It's hard for a social commentator to keep up with all of the legal, moral and political lessons offered up by the still-unfolding Dominique Strauss-Kahn sex mess. But the most important is this: Don't rush to judgment.
That's not easy. We live in an impatient age, bristling with heat-seeking media and audiences that are hungry for fast justice before their restless attention spans switch to the next topic.
In the case of the former International Monetary Fund chief, our public sympathies took a big enough switcheroo from condemnation to exoneration to give us ethical whiplash.
Not since Shirley Sherrod a year ago have we seen such a flip-flop. The Georgia-based agriculture official, wrongly accused of giving a racist speech, was forced to resign via her Blackberry last July, only to be offered her job back with public apologies the next day -- plus a personal phone call from President Obama.
It's not wise to rush to judgment, although police and prosecutors, as with presidential administrations, are constantly pushed to do it.
Strauss-Kahn can only wish that his outcome had been as happily swift and certain as Sherrod's.
Depending on where you walked in on his story, he's either a suspected rapist of an immigrant hotel maid from Africa or a victim of a setup, grievously wronged by a woman with a history of lying and also alleged links to drug traffickers and other crimes, including prostitution.
As the case against him began to fall apart, Strauss-Kahn's political fortunes back home began to look up again. His approval ratings surged, along with talk of his return to national politics, where he had been a leading potential challenger to President Nicolas Sarkozy
But for him, troubling questions remain, either in legal courts or the courts of public opinion, here and in France. His accuser in New York has a terrible record, but that doesn't mean she wasn't raped. She could be telling the truth, but her history of lies to police and immigration officials, plus her questionable associations, makes her a poor prospect for cross-examination by defense attorneys.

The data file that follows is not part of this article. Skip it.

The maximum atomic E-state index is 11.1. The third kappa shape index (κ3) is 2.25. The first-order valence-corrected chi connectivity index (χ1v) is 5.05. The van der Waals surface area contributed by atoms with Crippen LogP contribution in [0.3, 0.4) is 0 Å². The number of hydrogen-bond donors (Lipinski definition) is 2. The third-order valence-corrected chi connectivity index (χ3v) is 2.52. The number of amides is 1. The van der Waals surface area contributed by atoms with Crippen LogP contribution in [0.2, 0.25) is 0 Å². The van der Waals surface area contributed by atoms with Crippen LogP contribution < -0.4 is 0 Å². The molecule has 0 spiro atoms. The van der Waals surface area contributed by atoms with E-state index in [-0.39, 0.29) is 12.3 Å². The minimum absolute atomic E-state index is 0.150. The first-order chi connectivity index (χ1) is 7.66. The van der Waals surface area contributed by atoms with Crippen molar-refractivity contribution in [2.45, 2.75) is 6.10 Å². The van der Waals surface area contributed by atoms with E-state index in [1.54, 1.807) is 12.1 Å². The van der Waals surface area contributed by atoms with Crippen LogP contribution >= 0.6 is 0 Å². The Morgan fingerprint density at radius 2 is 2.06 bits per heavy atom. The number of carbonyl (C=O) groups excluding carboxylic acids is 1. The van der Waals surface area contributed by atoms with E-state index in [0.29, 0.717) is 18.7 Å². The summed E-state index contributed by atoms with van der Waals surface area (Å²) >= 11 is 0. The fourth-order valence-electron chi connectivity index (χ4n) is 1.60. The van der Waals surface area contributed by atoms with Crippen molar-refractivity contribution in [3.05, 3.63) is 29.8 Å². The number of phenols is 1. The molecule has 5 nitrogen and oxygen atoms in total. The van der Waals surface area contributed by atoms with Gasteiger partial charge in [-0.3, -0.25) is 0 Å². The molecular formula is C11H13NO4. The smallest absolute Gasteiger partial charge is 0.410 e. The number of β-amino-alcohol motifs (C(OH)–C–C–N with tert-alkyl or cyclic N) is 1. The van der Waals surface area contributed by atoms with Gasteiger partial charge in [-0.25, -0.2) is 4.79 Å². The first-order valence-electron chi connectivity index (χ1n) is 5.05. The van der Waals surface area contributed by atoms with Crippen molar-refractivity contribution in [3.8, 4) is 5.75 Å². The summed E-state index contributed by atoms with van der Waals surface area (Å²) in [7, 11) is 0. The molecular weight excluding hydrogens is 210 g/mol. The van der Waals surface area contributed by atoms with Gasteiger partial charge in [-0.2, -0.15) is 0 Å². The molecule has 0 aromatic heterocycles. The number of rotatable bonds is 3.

The tragedy of this saga, whether she is telling the truth or not, is in how much the high-profile collapse of her case against Strauss-Kahn might discourage other quite-legitimate crime victims from reporting their crimes and pursuing prosecution.
Quite the opposite response is said to have motivated French novelist Tristane Banon, 32, to file a formal complaint against Strauss-Kahn, who she previously said had tried to rape her in his apartment during a book interview in 2003. Strauss-Kahn has countered with a defamation suit against her for making the charge. Can she obtain justice? Can he?
While the French judicial system is deciding those questions, the courts of public opinion there and here debate the issues both cases have raised.
Besides Strauss-Kahn's political future, there is the question of what happens to the issues of sexual harassment and other women's rights, which have surged as a topic of serious national debate in France. It also didn't hurt the rise of eminently qualified Christine Lagarde to replace him as head of the IMF.
More questionable is the future of Manhattan District Attorney Cyrus Vance Jr. He already had come under fire from critics who said he was losing too many cases even before the Strauss-Kahn debacle came along. This time his office had an excuse for their rush to justice: They needed to arrest Strauss-Kahn onboard an aircraft bound for France where he would be out of their reach.
With no time to wait to fully investigate the background of the witness against him, a rush to judgment was made and Strauss-Kahn received a strong taste of something wealthy French politicians seldom witness: America's justice system as it is experienced by poor folks.